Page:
View details for PubMedID 30759248
BACKGROUND/AIMS: The aim of this investigation was to identify which design elements on Natural American Spirit packs are salient to (i.e., noticed by) U.S. adult smokers and what meanings smokers derive from these elements.METHOD: We conducted a secondary analysis of qualitative data from a study of cigarette packaging design. U.S. adult smokers ( n = 33) from all nine census regions participated in six telephone-based focus groups in March 2017. We used constant comparison analysis to identify key themes.RESULTS: Four themes were identified, two focused on salient design elements and two focused on design element meanings. The themes of "bright and flashy color" and "the American Indian logo" were identified as key design elements, while the themes of "healthy and safer" and "targeting at-risk smokers" were identified as meanings smokers derived from design elements.CONCLUSIONS: Pack design elements influence smokers' perceptions about reduced health risk of Natural American Spirit cigarettes and may be especially dangerous to vulnerable populations, including young adults and American Indians. Findings from this study suggest that the banning of text descriptors may not be enough to address misconceptions about "healthier" cigarettes.
View details for PubMedID 30606071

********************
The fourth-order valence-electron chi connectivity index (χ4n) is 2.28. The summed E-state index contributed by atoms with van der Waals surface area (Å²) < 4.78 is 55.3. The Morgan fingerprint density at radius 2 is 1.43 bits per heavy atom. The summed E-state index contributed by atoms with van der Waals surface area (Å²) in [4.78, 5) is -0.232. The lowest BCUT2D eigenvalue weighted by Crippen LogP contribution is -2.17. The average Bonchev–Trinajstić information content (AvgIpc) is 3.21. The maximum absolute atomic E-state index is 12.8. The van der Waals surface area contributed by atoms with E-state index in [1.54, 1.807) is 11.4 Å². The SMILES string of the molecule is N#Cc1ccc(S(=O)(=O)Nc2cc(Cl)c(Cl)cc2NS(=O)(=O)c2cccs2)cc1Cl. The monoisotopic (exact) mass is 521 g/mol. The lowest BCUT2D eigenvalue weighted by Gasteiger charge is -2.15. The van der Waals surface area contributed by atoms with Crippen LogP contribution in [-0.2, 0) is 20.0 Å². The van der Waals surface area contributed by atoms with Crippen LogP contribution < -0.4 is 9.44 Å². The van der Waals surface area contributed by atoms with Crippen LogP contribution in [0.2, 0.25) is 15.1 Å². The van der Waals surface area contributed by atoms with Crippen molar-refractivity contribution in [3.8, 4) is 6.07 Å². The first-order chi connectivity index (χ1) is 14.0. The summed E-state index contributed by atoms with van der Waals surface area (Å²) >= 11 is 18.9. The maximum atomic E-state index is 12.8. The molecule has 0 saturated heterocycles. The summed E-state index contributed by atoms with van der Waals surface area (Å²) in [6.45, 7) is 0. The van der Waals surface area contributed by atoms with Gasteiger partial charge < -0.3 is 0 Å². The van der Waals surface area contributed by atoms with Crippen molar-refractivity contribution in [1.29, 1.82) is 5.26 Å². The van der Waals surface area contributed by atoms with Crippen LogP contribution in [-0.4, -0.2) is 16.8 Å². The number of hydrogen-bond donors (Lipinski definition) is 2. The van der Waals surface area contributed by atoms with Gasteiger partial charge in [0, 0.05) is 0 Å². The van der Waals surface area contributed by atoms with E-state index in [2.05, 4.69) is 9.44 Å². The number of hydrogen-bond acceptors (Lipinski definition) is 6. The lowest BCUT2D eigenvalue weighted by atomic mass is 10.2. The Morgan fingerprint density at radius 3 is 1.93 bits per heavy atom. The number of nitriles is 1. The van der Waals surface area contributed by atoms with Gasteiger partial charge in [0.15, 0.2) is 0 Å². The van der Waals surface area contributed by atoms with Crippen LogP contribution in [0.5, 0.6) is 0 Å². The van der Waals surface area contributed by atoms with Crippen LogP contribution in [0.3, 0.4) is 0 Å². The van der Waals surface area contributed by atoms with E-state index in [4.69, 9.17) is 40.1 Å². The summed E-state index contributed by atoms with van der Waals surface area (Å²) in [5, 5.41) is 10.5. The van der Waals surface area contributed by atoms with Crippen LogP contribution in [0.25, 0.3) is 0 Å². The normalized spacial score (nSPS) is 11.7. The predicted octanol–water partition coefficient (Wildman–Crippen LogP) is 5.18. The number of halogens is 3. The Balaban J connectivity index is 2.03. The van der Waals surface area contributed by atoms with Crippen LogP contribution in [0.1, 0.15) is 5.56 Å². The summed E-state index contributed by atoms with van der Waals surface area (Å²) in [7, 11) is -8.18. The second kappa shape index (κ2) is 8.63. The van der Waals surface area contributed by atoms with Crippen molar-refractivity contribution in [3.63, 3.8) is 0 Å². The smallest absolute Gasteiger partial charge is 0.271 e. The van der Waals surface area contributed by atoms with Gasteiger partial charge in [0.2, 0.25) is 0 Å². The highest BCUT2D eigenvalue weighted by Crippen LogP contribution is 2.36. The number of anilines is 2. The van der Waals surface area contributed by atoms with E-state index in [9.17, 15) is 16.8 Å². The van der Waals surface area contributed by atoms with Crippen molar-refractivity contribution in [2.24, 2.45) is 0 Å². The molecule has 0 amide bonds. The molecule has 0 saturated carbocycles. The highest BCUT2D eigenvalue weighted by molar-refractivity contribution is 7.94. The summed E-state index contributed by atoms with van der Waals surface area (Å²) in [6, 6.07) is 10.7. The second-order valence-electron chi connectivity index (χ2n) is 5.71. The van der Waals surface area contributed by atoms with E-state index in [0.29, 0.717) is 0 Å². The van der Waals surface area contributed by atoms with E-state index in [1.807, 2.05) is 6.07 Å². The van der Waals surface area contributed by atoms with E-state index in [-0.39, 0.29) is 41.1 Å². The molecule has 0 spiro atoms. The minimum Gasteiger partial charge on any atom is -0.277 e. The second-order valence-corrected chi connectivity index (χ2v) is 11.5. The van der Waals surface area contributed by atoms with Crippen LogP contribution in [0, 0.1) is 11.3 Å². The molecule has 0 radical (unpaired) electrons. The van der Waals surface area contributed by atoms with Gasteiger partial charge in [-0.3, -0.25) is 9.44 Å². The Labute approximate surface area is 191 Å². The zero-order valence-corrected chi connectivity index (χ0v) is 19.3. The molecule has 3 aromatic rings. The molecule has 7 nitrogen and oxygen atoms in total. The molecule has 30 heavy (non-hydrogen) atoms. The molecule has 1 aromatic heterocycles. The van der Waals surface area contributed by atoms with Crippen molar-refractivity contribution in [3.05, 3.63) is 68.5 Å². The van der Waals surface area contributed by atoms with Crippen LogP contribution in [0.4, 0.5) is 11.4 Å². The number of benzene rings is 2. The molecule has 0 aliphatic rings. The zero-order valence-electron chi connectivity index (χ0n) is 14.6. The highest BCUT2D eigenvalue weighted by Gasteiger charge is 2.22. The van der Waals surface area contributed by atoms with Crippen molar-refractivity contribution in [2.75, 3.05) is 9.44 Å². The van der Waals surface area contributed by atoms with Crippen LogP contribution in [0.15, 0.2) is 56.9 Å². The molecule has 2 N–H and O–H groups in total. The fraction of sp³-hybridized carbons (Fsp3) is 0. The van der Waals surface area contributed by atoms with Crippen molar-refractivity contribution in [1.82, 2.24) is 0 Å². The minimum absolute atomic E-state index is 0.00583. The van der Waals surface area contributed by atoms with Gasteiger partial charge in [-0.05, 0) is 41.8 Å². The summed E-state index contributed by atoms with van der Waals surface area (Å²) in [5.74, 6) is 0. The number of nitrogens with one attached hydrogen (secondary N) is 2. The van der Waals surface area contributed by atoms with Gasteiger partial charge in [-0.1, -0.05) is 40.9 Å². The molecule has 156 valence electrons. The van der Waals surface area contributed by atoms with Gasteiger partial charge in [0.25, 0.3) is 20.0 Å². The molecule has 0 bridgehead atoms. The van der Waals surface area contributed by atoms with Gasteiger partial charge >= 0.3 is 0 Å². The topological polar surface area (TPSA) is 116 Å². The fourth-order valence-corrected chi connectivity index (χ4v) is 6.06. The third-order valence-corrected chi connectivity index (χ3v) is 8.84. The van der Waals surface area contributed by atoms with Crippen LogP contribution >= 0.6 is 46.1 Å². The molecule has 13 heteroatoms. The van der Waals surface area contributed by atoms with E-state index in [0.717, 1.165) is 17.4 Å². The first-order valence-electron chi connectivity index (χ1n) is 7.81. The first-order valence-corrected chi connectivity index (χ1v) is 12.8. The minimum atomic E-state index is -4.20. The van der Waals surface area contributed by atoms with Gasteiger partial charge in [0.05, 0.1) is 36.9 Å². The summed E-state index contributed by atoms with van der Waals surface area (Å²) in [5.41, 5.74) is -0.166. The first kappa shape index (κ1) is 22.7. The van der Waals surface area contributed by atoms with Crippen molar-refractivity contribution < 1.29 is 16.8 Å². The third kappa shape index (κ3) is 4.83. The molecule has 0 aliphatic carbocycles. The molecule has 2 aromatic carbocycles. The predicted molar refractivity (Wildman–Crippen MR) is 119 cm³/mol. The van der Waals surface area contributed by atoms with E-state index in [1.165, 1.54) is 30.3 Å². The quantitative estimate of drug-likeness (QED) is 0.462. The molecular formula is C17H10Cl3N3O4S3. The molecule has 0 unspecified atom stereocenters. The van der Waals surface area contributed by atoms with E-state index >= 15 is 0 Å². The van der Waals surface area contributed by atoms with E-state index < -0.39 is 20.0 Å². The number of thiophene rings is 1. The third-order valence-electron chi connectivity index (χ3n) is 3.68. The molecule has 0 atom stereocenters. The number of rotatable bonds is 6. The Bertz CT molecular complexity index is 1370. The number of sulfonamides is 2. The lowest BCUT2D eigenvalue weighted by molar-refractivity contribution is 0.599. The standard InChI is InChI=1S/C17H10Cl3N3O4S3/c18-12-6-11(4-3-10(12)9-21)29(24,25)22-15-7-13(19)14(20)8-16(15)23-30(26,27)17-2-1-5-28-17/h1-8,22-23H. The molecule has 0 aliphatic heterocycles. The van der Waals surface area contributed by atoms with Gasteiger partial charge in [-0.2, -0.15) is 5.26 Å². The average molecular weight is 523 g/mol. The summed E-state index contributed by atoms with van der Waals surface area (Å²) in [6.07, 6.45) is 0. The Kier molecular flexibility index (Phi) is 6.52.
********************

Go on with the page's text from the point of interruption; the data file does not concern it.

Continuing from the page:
Natural American Spirit (NAS) cigarettes feature a pro-environment marketing campaign on the packs. The NAS "Respect for the Earth" campaign is the first example of on-the-pack corporate social responsibility advertising. In a randomized survey design, we tested perceptions of NAS relative to other cigarette brands on harms to self, others, and the environment. Never (n?=?421), former (n?=?135), and current (n?=?358) US adult smokers were recruited for an online survey from January through March 2018. All participants viewed packs of both NAS and Pall Mall. Participants were randomized to view NAS vs. Pall Mall and to pack color (blue, green, or yellow/orange), which was matched between brands. Survey items assessed perceptions of health risk of the cigarette brand to self, others, and the environment and perceptions of the manufacturer. Consistently on all measures, NAS cigarettes were rated as less harmful for oneself, others, and the environment relative to Pall Mall (p's?.001). Though Reynolds American manufactures both brands, participants rated the company behind NAS as more socially responsible than the company behind Pall Mall, F[1, 909]?=?110.25, p?.001. The NAS advantage was significant irrespective of smoking status, pack color, and brand order, with findings stronger for current than never smokers. Pro-environmental marketing on NAS cigarette packs contributes to misperceptions that the product is safer for people and the environment than other cigarettes and made by a company that is more socially responsible. Stricter government regulations on the use of pro-environment terms in marketing that imply modified risk is needed.